Have you ever noticed how a tragedy can bring out the best in people? Take my friend Joyce, for instance. We met one day a few years ago at the clinic at Craig Hospital where we became good friends. We both depend on wheelchairs, share a love of God, and have occasional to frequent respiratory problems, depending on what life throws our way. Last week life threw eleven wildfires our way and we both came down with breathing problems.
It's frightening to see how quickly a spark from an illegal campfire, plus bone-dry conditions, plus wind, can equal a fire burning in tens of thousands of acres in three counties. I felt bad for the Forest Ranger who said how guilty he felt when they learned that one of their own had been apprehended for starting the blaze. With hundreds of dedicated people working in the Forest Service to take care of our forests and to prevent fires, all it took was one careless person to shed a bad light.
But back to Joyce. I called her on Monday morning, two days after the Hayman Inferno exploded, to see how she was faring. The day before, smoke had blanketed the Front Range with an eerie, yellowish haze. In Denver, forty miles from the hot spot, the sun could barely penetrate the ash-laden air. Health officials had said the smoke looked worse than it was, but asthmatics and those with breathing problems were advised to stay indoors and to close windows.
First of all, it looked like they had no way of leaving when they wanted to, because their van was at the dealership having some work done on the transmission. They were concerned it would take days. When Carl called and explained their predicament, the work was completed in four hours! For some reason, I don't think of the people who work at dealerships as being helpful in doing any more than extracting as much money as possible from hapless customers. Way to go John Elway dealership!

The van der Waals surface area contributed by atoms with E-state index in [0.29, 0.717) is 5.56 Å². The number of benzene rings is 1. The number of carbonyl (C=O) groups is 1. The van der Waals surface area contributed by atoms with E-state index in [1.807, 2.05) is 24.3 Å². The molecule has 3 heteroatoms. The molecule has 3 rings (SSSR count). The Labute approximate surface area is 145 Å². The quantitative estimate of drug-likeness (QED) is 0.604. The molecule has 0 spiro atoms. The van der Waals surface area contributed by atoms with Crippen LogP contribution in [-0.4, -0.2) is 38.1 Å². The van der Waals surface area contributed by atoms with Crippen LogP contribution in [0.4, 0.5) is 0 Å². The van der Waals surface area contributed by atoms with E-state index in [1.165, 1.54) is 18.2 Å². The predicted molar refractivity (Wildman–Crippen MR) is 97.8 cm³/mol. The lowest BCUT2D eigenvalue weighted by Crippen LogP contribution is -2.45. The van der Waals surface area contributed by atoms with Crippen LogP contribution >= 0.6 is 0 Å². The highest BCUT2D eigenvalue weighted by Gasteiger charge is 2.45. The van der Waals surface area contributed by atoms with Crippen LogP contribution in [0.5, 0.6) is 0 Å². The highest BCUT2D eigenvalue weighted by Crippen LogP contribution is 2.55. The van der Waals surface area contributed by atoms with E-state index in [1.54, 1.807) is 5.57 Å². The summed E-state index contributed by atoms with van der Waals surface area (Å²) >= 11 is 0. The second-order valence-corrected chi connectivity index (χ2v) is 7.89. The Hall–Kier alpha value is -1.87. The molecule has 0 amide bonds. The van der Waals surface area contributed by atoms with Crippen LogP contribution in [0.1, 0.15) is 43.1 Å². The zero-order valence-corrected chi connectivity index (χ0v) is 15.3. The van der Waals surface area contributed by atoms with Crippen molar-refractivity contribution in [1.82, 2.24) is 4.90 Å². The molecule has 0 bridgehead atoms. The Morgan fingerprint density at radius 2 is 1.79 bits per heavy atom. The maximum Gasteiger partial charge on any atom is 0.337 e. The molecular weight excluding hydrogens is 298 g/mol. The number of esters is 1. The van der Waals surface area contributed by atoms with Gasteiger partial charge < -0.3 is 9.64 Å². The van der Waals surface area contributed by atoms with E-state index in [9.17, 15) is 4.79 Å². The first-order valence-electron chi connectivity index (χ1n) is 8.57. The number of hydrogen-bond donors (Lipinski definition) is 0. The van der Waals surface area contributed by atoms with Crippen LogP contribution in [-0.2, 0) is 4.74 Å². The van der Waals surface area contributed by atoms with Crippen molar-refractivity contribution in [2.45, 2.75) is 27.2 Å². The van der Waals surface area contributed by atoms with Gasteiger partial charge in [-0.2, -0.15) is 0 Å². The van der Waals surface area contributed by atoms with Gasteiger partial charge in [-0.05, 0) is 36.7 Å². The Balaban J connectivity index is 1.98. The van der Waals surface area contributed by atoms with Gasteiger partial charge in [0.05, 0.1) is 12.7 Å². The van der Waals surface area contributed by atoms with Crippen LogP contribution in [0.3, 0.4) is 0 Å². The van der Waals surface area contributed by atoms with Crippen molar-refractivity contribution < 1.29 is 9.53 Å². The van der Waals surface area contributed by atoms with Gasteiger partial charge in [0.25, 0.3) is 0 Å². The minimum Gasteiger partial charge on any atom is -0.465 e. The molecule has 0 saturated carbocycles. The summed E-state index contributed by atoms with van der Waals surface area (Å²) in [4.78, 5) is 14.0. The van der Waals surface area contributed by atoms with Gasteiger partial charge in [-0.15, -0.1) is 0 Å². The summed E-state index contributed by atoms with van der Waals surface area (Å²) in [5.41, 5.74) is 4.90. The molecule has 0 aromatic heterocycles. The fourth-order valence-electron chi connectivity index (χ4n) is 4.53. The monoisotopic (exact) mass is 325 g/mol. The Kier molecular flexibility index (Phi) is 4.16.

Next, two friends from church both called to offer Joyce and Carl storage space for items they didn't want to leave behind. They gladly took them up on it. Also, a friend who was a former Craig Hospital patient offered them a place to stay, as her house was set up to accommodate a wheelchair.
Her custom-made lift, at home, was mounted on the ceiling above their bed. Even though Carl had taken it down to move it to a safer location, temporarily mounting it somewhere else for a few days was totally out of the question. The Craig staff was very accommodating and immediately made one of their outpatient apartments available.
When the Wilsons returned home a few days later, Joyce didn't want to bother her son-in-law to remount the lift above the bed, so she called the man who had originally installed it. He came out, reinstalled the lift, and found out why the lift in the bathroom wouldn't work. When she went to write him a check and asked the amount, he told her it was his gift to her.
It is the acts of unsung heroes like these that bring a tear to the eye, plant a smile in the heart, and make this world a nicer place to live.